Everyone knows it's been crazy hot this past week.  The heat dome that was hovering over the Southern part of the United States moved North enough that we, here in Minnesota, have been dealing with some intense heat and humidity.  Yesterday morning (Thursday) the humitity was so high that if you wore glasses they would most likely fog up as soon as you walked outside.


When it gets this hot, roadways can/will suffer and can heave.


Pavement buckles can occur when the air temperature changes from moderate to extreme heat. When a road is constructed it is cut into segments creating a space for expansion and contraction. Sometimes that space is not enough and when that happens the pavement buckles or blows up, particularly when the pavement is older and weaker. The warmer the temperature the more the pavement material expands. The sun heats the pavement, and the pavement expands and then buckles. Buckles more commonly occur on older concrete pavements.

That is just the situation that happened near Moorhead this past week.  The road has buckled in the middle.  That would be a very scary situation if you were traveling at a normal speed that you would on an Interstate.  Usually traffic runs anywhere from 70-80+mph. And traveling at that speed and encountering this, is a recipe for disaster.

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The story that was put out on Yahoo News states that this buckling on I-94 happened near Moorhead, and they say on the South Dakota border.  Well, we all know that Moorhead is located on the North Dakota border, so someone needs to do some more geography research, but this is something that needs to be addressed as soon as possible.  If you do find a road buckled from the heat try to change lanes as quickly as possible, and maybe pull over as soon as you can and call someone.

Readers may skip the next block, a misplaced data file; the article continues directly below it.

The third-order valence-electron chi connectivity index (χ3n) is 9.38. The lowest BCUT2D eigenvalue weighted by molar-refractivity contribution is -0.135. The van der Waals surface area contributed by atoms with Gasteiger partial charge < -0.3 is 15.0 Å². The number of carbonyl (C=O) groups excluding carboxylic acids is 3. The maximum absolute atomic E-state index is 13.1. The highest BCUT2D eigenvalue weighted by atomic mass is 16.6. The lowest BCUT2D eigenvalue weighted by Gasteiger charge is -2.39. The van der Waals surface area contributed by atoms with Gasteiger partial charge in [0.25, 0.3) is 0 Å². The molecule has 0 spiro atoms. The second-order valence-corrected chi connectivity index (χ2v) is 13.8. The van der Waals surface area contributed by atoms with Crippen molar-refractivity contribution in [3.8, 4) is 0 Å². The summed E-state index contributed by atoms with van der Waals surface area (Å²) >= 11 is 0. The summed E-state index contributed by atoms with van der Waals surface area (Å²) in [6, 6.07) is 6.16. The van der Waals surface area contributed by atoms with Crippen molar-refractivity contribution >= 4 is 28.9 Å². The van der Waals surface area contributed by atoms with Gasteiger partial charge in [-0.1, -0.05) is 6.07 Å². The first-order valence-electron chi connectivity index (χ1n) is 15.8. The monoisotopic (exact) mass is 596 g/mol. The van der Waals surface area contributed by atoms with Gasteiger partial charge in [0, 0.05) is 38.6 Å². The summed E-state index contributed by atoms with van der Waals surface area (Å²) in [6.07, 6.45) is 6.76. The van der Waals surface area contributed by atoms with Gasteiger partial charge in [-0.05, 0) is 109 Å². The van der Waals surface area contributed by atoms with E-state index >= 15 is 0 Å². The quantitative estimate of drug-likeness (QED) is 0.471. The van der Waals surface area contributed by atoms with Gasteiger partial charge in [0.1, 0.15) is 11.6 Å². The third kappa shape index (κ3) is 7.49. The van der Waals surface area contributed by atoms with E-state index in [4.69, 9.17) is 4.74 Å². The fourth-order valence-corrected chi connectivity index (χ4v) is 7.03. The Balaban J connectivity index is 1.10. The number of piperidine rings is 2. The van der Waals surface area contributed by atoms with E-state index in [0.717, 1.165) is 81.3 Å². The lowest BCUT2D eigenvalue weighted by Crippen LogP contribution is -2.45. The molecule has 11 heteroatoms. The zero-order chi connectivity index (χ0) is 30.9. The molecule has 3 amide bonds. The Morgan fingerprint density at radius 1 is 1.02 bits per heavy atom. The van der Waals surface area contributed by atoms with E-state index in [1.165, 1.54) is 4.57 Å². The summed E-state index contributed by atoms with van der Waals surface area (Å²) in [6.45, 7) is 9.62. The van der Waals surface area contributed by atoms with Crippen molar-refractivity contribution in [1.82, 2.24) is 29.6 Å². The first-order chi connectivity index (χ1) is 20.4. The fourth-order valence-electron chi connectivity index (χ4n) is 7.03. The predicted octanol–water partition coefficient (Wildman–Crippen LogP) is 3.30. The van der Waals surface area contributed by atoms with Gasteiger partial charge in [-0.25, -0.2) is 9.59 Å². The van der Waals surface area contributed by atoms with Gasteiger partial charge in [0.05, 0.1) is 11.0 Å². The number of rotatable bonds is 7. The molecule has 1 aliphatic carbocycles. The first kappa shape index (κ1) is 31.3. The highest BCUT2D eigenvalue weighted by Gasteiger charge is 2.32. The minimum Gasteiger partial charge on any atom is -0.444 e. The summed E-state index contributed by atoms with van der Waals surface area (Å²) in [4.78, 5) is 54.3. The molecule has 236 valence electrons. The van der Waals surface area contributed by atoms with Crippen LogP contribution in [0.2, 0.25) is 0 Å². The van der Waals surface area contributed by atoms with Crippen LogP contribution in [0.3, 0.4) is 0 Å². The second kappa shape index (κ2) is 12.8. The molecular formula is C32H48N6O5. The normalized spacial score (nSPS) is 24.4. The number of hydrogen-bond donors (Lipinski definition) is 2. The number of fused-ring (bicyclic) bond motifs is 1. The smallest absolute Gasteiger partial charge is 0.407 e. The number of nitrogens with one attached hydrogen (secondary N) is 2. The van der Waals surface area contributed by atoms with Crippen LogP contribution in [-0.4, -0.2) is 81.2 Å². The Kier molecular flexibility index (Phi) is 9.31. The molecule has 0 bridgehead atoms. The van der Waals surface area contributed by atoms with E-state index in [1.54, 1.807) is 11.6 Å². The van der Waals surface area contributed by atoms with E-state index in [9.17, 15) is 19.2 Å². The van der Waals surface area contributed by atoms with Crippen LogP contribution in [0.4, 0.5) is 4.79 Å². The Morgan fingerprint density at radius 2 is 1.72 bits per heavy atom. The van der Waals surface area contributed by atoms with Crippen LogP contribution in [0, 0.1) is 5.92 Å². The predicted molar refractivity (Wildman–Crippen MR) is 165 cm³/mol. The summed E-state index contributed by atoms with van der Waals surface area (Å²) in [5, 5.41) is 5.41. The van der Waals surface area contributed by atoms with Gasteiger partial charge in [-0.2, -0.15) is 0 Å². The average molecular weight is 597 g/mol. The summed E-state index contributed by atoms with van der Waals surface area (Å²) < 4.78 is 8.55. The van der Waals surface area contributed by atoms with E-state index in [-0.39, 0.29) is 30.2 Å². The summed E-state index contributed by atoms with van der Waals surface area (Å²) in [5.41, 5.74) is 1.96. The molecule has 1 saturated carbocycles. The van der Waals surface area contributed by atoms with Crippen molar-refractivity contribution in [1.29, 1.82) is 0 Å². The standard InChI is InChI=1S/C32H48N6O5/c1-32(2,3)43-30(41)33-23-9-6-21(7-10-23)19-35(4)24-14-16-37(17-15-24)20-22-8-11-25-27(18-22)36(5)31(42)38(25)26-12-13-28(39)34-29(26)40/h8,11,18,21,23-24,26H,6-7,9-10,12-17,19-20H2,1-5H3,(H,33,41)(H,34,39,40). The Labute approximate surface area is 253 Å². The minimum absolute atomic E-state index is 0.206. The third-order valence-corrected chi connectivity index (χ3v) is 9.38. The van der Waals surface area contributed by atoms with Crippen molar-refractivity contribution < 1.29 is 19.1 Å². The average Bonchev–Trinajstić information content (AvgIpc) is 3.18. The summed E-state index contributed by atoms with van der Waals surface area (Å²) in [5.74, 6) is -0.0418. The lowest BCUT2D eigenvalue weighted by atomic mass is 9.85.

MNDOT says this is what is recommended if you see a road buckled.

If you spot a pavement buckle, slow down, change lanes carefully, and call 911 to report it," the MnDOT said.

Luckily, the temperatures are cooling a bit over the next few days, and it's nothing compared to what the Southern states have been dealing with; but this is still brutal.  The humidity added to the heat can be dangerous if you have any sort of breathing issues or aren't able to take advantage of some much needed A/C.

Here's to Summer in Minnesota!

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